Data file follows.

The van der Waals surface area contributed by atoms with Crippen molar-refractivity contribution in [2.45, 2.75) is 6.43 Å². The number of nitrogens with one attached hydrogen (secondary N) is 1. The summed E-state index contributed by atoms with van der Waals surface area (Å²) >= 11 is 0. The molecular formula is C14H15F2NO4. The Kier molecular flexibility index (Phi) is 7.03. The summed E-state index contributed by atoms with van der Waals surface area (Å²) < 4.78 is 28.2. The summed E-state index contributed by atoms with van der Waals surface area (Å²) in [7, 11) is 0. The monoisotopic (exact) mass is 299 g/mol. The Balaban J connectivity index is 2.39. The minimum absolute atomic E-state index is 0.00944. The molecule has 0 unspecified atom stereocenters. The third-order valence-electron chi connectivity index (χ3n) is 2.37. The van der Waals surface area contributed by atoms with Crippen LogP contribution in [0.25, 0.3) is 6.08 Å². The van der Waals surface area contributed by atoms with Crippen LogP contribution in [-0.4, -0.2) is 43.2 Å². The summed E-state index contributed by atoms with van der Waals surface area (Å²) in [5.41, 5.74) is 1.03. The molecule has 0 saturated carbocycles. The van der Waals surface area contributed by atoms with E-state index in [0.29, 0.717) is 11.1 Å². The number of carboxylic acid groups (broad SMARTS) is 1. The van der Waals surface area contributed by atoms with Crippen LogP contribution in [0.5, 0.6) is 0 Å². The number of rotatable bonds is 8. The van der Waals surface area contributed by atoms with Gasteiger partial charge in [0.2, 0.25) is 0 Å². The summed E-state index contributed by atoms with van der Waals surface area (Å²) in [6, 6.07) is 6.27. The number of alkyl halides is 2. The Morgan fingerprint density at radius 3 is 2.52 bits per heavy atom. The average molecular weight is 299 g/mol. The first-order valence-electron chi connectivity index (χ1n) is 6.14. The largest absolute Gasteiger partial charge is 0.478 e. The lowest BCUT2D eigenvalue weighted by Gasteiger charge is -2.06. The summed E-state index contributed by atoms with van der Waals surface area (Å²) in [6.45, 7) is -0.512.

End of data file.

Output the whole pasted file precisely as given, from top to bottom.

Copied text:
The van der Waals surface area contributed by atoms with Crippen molar-refractivity contribution in [2.45, 2.75) is 6.43 Å². The number of nitrogens with one attached hydrogen (secondary N) is 1. The summed E-state index contributed by atoms with van der Waals surface area (Å²) >= 11 is 0. The molecular formula is C14H15F2NO4. The Kier molecular flexibility index (Phi) is 7.03. The summed E-state index contributed by atoms with van der Waals surface area (Å²) < 4.78 is 28.2. The summed E-state index contributed by atoms with van der Waals surface area (Å²) in [7, 11) is 0. The monoisotopic (exact) mass is 299 g/mol. The Balaban J connectivity index is 2.39. The minimum absolute atomic E-state index is 0.00944. The molecule has 0 unspecified atom stereocenters. The third-order valence-electron chi connectivity index (χ3n) is 2.37. The van der Waals surface area contributed by atoms with Crippen LogP contribution in [0.25, 0.3) is 6.08 Å². The van der Waals surface area contributed by atoms with Crippen LogP contribution in [-0.4, -0.2) is 43.2 Å². The summed E-state index contributed by atoms with van der Waals surface area (Å²) in [5.41, 5.74) is 1.03. The molecule has 0 saturated carbocycles. The van der Waals surface area contributed by atoms with E-state index in [0.29, 0.717) is 11.1 Å². The number of carboxylic acid groups (broad SMARTS) is 1. The van der Waals surface area contributed by atoms with Crippen LogP contribution in [0.5, 0.6) is 0 Å². The number of rotatable bonds is 8. The van der Waals surface area contributed by atoms with Gasteiger partial charge in [0.2, 0.25) is 0 Å². The summed E-state index contributed by atoms with van der Waals surface area (Å²) in [6, 6.07) is 6.27. The number of alkyl halides is 2. The Morgan fingerprint density at radius 3 is 2.52 bits per heavy atom. The average molecular weight is 299 g/mol. The first-order valence-electron chi connectivity index (χ1n) is 6.14. The largest absolute Gasteiger partial charge is 0.478 e. The lowest BCUT2D eigenvalue weighted by Gasteiger charge is -2.06. The summed E-state index contributed by atoms with van der Waals surface area (Å²) in [6.45, 7) is -0.512.